“Skepticism is the first step towards truth,” Denis Diderot, 1746.
Has our government ever been wrong? Has it ever been deceptive? The answer of course, to anyone who knows our history, is yes! Here are a few examples:
Forced sterilization and eugenics
History is fraught with the horrors that eugenics inflicted on the world. The most prominent example is, of course, Adolf Hitler’s Nazi Germany, but what isn’t well known is that Hitler was actually influenced by eugenics-inspired policies implemented in the United States during the early part of the 1900’s. Eugenics is the belief that in order to “improve” the human species, only people with “desirable” traits should be allowed to reproduce. This philosophy was responsible for the forced sterilization, perpetuated by the U.S. government, of thousands of “unfit” or “socially inadequate” Americans.
Toxic chemicals in Vietnam
From 1962 to 1975, tens of thousands of U.S. military personnel were exposed to the toxic herbicide Agent Orange, while serving in Vietnam. Agent Orange was part of the U.S. military’s warfare program, Operation Ranch Hand, and was used to eliminate forest cover and crops of the North Vietnamese army. Contamination by this toxic mix of chemicals has been linked to dozens of serious health problems in Vietnam veterans and continues to pollute portions of Vietnam where the chemicals were sprayed.
It took the U.S. government decades to finally admit that exposure to the chemical poisoned thousands of U.S. military personnel, after initially vilifying those who claimed they had been harmed by the substance.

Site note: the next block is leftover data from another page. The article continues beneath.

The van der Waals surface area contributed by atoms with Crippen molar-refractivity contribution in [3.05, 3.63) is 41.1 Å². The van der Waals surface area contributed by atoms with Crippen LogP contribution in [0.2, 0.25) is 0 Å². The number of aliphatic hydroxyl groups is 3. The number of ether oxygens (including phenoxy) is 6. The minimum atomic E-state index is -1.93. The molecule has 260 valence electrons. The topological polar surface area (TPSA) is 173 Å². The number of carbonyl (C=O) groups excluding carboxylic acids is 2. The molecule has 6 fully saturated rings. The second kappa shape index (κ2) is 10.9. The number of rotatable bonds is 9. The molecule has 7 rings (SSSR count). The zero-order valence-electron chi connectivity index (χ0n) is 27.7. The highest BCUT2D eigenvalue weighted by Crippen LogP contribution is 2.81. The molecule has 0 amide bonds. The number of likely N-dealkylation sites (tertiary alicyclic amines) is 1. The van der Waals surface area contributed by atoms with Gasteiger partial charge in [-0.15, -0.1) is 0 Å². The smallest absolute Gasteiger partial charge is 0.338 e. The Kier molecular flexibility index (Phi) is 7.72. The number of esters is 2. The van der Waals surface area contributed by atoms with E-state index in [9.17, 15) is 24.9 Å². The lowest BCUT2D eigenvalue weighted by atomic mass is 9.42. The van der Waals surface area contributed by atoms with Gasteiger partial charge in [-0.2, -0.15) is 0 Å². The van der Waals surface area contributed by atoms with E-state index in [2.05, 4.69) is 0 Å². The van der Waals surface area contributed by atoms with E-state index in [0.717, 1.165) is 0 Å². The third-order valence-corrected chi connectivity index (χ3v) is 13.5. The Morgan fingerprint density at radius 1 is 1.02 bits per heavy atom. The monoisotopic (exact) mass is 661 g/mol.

An “ethically unjustified” study
Beginning in 1932 and ending in 1972, the U.S. government, in conjunction with the Tuskegee Institute, conducted a study called The Tuskegee Study of Untreated Syphilis in the Negro Male. The study involved 600 African American men, 399 of which had syphilis and 201 did not. The purpose of the study was not to treat these men, but to observe the natural course of untreated syphilis. The participants were not told the purpose of the study. “In fact, the men had been misled,” according to the Centers for Disease Control and Prevention (CDC), “and had not been given all the facts required to provide informed consent.”
The study ended only when an Associated Press article, some 40 years after the study began, blew the whistle on what was going on. In 1973, a class action lawsuit was filed on behalf of the study participants and their families against the U.S. government, and in 1974, a $10 million out-of-court settlement was reached. READ MORE at Catholic Citizens of Illinois here.